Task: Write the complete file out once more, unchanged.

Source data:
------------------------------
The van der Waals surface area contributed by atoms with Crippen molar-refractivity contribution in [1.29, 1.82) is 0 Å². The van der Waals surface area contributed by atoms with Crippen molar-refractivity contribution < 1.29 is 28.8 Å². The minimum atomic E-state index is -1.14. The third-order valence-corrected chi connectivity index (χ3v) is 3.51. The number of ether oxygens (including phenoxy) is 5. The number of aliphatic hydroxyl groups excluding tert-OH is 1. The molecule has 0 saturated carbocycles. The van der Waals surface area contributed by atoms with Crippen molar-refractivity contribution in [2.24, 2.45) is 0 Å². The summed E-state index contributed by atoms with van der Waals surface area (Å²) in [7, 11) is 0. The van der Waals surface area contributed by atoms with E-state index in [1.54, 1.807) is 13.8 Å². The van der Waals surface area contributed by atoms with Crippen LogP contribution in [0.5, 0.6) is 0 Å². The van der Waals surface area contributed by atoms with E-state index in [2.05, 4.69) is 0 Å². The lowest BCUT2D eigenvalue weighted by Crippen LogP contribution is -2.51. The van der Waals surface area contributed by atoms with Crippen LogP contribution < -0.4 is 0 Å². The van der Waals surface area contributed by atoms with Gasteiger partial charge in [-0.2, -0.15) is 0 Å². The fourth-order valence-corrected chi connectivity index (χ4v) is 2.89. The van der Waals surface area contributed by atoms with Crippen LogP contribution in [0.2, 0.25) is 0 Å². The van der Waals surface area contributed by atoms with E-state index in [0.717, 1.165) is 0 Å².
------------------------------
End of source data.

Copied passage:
The van der Waals surface area contributed by atoms with Crippen molar-refractivity contribution in [1.29, 1.82) is 0 Å². The van der Waals surface area contributed by atoms with Crippen molar-refractivity contribution < 1.29 is 28.8 Å². The minimum atomic E-state index is -1.14. The third-order valence-corrected chi connectivity index (χ3v) is 3.51. The number of ether oxygens (including phenoxy) is 5. The number of aliphatic hydroxyl groups excluding tert-OH is 1. The molecule has 0 saturated carbocycles. The van der Waals surface area contributed by atoms with Crippen molar-refractivity contribution in [2.24, 2.45) is 0 Å². The summed E-state index contributed by atoms with van der Waals surface area (Å²) in [7, 11) is 0. The van der Waals surface area contributed by atoms with E-state index in [1.54, 1.807) is 13.8 Å². The van der Waals surface area contributed by atoms with Crippen LogP contribution in [0.5, 0.6) is 0 Å². The van der Waals surface area contributed by atoms with E-state index in [2.05, 4.69) is 0 Å². The lowest BCUT2D eigenvalue weighted by Crippen LogP contribution is -2.51. The van der Waals surface area contributed by atoms with Crippen LogP contribution < -0.4 is 0 Å². The van der Waals surface area contributed by atoms with Gasteiger partial charge in [-0.2, -0.15) is 0 Å². The fourth-order valence-corrected chi connectivity index (χ4v) is 2.89. The van der Waals surface area contributed by atoms with Crippen LogP contribution in [0.2, 0.25) is 0 Å². The van der Waals surface area contributed by atoms with E-state index in [0.717, 1.165) is 0 Å².